1. Know the hardware. By exploring tutorials through play, students can learn how to identify and categorize the major components of their robots. Good categories to begin with include structure, motion, electronics, and other tools. Be sure to provide an explanation for each category.
2. Build the robot (when applicable). This is a great entry point for students new to robotics, and many younger kids will love this step.
3. Learn the functions of gears, motors, sensors, and other components. This step helps significantly to elucidate key concepts in automation and robotics engineering into practice and provides context for the use of the components associated with the robot you choose.
4. Learn how to program. Most devices will have built-in missions, which enable students to see how to make the robot move with motors and respond to touch or motion with sensors. As they become more accustomed to the built-in programs, they can start making their own programs using visual programming blocks. For example, the block coding option in the Sphero Edu app is built on Scratch—check out this tutorial I created for first-time programmers.
UTILIZING A PERFORMANCE TASK
Implementing an entire robotics unit may be a bit much or appear daunting for a content teacher—therefore, try a performance task where the product your students create is a program that enables their robot to complete a task. See this link for a template inspired by the GRASP (Goal, Role, Audience, Situation, Products) model by Jay McTighe, along with my example for you to reference as you design your own.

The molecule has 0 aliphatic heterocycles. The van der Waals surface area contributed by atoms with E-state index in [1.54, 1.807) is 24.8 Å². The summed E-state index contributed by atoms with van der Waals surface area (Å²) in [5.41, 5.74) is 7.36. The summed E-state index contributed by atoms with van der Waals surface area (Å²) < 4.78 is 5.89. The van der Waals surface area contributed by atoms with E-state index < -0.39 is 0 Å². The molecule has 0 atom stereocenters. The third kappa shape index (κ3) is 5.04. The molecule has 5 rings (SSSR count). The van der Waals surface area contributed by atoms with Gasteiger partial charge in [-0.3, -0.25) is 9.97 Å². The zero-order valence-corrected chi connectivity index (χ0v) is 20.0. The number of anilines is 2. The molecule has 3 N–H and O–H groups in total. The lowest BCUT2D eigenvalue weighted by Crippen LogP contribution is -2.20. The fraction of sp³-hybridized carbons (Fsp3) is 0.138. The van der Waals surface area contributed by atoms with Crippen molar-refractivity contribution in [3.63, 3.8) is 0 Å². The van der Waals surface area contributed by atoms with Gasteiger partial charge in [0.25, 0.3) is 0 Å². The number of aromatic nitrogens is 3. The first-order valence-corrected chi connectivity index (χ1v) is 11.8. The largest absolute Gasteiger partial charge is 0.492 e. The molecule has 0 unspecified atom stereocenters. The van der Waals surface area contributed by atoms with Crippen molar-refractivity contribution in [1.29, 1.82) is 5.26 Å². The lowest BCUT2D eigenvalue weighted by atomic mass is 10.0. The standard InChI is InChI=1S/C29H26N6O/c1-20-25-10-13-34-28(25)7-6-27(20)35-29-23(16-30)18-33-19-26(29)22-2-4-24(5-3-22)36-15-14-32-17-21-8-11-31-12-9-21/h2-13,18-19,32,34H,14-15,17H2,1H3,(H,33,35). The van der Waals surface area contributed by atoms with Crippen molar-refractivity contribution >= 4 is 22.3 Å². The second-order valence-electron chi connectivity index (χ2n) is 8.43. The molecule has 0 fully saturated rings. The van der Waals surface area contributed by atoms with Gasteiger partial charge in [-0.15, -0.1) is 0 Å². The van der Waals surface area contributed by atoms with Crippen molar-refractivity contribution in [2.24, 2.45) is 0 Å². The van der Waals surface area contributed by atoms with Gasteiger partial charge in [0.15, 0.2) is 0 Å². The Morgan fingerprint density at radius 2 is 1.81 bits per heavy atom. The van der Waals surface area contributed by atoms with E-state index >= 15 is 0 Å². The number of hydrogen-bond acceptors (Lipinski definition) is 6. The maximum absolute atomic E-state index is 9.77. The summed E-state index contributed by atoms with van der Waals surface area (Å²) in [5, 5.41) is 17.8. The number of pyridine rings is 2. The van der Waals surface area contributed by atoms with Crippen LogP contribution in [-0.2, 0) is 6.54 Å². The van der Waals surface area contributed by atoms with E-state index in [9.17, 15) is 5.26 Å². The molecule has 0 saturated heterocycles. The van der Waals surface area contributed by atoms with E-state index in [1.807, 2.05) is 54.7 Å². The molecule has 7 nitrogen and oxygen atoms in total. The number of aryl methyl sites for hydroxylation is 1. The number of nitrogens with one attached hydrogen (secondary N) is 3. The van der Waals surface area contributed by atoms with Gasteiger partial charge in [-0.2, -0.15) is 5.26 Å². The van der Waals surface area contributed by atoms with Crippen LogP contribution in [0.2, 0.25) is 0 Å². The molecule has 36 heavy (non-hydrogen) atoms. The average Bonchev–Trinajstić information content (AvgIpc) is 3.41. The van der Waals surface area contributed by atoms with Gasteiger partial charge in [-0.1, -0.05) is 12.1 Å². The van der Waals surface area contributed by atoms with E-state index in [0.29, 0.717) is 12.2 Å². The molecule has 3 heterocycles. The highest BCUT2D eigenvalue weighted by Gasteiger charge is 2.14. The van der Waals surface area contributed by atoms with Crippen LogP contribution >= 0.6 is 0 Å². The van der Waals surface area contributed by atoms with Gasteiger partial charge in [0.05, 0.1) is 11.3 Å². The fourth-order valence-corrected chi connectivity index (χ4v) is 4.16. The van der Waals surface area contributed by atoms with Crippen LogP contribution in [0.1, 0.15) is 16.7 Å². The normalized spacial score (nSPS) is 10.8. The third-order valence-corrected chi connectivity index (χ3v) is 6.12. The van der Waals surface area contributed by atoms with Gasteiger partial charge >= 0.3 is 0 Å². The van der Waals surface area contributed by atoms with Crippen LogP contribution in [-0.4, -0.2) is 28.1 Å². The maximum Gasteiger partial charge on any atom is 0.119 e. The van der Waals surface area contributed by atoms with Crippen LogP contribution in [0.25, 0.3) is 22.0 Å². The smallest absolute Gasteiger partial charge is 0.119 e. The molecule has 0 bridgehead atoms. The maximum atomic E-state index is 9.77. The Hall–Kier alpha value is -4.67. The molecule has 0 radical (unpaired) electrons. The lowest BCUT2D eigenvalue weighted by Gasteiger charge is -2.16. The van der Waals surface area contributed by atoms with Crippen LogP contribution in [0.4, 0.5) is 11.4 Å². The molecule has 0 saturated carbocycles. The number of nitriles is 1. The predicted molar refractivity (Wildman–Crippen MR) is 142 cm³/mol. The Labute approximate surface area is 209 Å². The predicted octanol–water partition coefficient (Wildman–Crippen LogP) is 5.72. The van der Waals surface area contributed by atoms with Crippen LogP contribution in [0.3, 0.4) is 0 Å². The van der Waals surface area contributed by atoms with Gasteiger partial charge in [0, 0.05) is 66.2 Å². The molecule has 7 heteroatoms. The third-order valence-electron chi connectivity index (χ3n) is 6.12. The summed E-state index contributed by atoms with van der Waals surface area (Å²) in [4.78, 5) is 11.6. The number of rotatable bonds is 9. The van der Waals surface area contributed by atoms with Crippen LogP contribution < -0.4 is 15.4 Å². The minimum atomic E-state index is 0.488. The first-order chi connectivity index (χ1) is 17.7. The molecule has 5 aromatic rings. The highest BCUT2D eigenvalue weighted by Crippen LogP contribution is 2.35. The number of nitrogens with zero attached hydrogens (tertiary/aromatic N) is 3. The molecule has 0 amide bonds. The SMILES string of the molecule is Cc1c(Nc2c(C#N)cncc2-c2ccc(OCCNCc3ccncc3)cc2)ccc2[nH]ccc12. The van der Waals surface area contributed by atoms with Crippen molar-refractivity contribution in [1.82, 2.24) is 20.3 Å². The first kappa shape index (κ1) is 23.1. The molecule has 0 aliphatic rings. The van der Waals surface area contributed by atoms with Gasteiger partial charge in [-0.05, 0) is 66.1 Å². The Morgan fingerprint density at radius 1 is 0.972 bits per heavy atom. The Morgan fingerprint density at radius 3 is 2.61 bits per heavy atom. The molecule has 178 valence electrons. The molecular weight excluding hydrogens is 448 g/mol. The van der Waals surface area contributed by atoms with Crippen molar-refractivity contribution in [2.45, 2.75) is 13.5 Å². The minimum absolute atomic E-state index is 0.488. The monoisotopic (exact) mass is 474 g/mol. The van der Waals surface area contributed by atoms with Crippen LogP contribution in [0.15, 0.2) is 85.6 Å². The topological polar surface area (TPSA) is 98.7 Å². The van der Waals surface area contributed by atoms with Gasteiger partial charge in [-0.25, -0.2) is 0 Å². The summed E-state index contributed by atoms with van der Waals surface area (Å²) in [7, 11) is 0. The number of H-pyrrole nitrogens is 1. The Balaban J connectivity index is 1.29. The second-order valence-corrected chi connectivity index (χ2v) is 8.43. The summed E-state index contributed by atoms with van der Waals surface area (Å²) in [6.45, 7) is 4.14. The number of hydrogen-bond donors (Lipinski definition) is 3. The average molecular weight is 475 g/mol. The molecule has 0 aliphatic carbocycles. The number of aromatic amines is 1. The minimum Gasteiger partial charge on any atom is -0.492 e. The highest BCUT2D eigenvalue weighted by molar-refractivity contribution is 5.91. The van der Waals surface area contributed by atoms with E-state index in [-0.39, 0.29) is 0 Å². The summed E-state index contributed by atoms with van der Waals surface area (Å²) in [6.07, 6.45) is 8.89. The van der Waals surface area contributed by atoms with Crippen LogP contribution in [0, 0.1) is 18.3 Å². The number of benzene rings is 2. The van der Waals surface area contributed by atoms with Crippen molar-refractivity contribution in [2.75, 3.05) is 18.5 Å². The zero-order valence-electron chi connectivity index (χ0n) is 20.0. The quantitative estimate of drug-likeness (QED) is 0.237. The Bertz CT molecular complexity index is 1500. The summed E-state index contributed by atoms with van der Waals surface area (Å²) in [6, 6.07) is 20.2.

When designing your performance tasks, here are some logical curricular connections for content teachers to consider.
English language arts
Help students make connections between writing with correct grammar and coding with proper syntax when programming robots.
Help a character in a story solve a problem (such as traveling a specific distance, using gears strategically to navigate through or around difficult terrain, or using sensors to alert impending danger) by having students think analytically in their designs.
See a sample lesson by Wonder Workshop.
Construct paper robots for learning geometric shapes.
Deepen mastery of algebraic thinking skills.
Explore the algebra involved when running the motors in robots with wheels.
See a sample lesson by Sphero.
Design, build, and program robots to investigate solutions and solve problems.
Students work in design teams to collaborate with others and share ideas to investigate, create, and test the best possible solutions.
Students explore real-world scientific questions in topics ranging from earth science to physics.
Students develop and test hypotheses.
See a sample lesson by Lego.
Students explore careers in robotics.
Students learn the production and distribution of goods using robots and create simulations.
Students can use robots to program a journey across a floor map.
See a sample lesson by KinderLab Robotics.
Jorge Valenzuela is also the author of Rev Up Robotics: Real-World Computational Thinking in the K–8 Classroom.
By Jorge Valenzuela